Alberta Friends of Medicare is warning that a plan exists to downgrade 10 Central Alberta hospitals by eliminating their ability to provide emergency care.
A leaked newsletter from David Thompson Regional Medical Staff Organization summarizes the plan — which has not been approved by Alberta Health Services board — that would see Rimbey, Ponoka, Lacombe, Innisfail, Castor, Coronation, Consort, Sundre, Three Hills and Hanna hospitals converted to urgent care centres that would only provide care for those in non-life threatening situations.
Health Centres in Trochu and Castor would be closed and funding to long-term care facilities in Bentley, Trochu and Breton would end.
The newsletter mentions a capital master plan that forecasts the physical building needs of the DTHR to 2035.
The plan includes new urgent care centres for east Red Deer and Sylvan Lake.
Ken Collier of Red Deer, president of the Alberta Friends of Medicare board, said the plan may have been developed by the former David Thompson Health Region, but apparently “it’s still a live document.”
“The date on it (newsletter) is April 16, 2009. That’s pretty recent,” said Collier on Thursday.
Residents in those communities are going to be “shocked and upset” because the facilities were built in part by donations from the communities and there’s been no opportunity for public input, he said.
“You don’t get public discussion about it. You don’t get hearings. You have a bunch of officials sitting behind closed doors deciding to do this,” Collier said.
Local Tory MLAs insist the outdated plan was neither approved by Alberta Health Services or the former David Thompson Health Region.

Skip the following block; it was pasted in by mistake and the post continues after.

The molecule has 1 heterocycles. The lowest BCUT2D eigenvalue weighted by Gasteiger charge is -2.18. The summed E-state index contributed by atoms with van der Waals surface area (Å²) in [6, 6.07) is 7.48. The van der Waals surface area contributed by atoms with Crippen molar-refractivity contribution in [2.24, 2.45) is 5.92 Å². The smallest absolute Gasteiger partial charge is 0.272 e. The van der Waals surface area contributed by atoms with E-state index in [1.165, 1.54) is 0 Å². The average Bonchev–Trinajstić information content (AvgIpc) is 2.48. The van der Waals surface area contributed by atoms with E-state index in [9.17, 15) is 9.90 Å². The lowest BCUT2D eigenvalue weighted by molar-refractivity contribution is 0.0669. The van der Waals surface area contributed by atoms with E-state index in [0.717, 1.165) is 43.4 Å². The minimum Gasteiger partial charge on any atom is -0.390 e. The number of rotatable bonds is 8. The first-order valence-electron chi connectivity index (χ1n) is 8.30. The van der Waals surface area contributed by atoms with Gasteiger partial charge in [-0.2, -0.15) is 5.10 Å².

“The Friends of Medicare want to make political points by putting fear into Central Alberta residents,” said Lacombe-Stettler MLA Ray Prins.
“They’re talking about Rimbey, Ponoka and Lacombe. Those are my three towns with three large hospitals.
“Rimbey has a brand-new hospital. They spent over $20 million there. Lacombe is running at over 100 per cent capacity. And Ponoka is a very busy hospital.”
Changes would not be done without community consultation, he said.
“If anything like this was to be happen, if it were to happen, the first to be consulted are community leaders, mayors, councillors and the MLA,” said Prins, who said he had not heard of the DTHR plan prior to Thursday.
But the province has talked about making changes to rural health care.
According to Alberta Health and Wellness’s Vision 2020 plan, released in December, the government is looking at “enhancing services in short stay, non-hospital facilities and other clinic-type arrangements as an alternative to hospitalization” in relation to rural health care.
Red Deer North MLA Mary Anne Jablonski said the province is still reviewing its health care options.
“Nothing has been decided. Providing health care in rural Alberta is obviously a priority for this government. We’ll just see in which direction Alberta Health Services decides to go.”
At the legislature, Health Minister Ron Liepert declined to say whether the plan has been approved by the government or to confirm whether such changes are in the works.
New Democrat Leader Brian Mason said the proposed rural hospital changes cited in the letter, and word earlier this month that elective surgeries are to be reduced at hospitals throughout the province, are reasons for concern. Mason said the government owes it to the public to be more open about its health-care plans.
“It looks to me that they do have plans to substantially cut back our health-care system, especially in rural Alberta,” he said. “They haven’t told the public. We depend on leaks now from doctors and health-care professionals to find out what the government is doing because they keep their plans hidden.”
—with files from The Canadian Press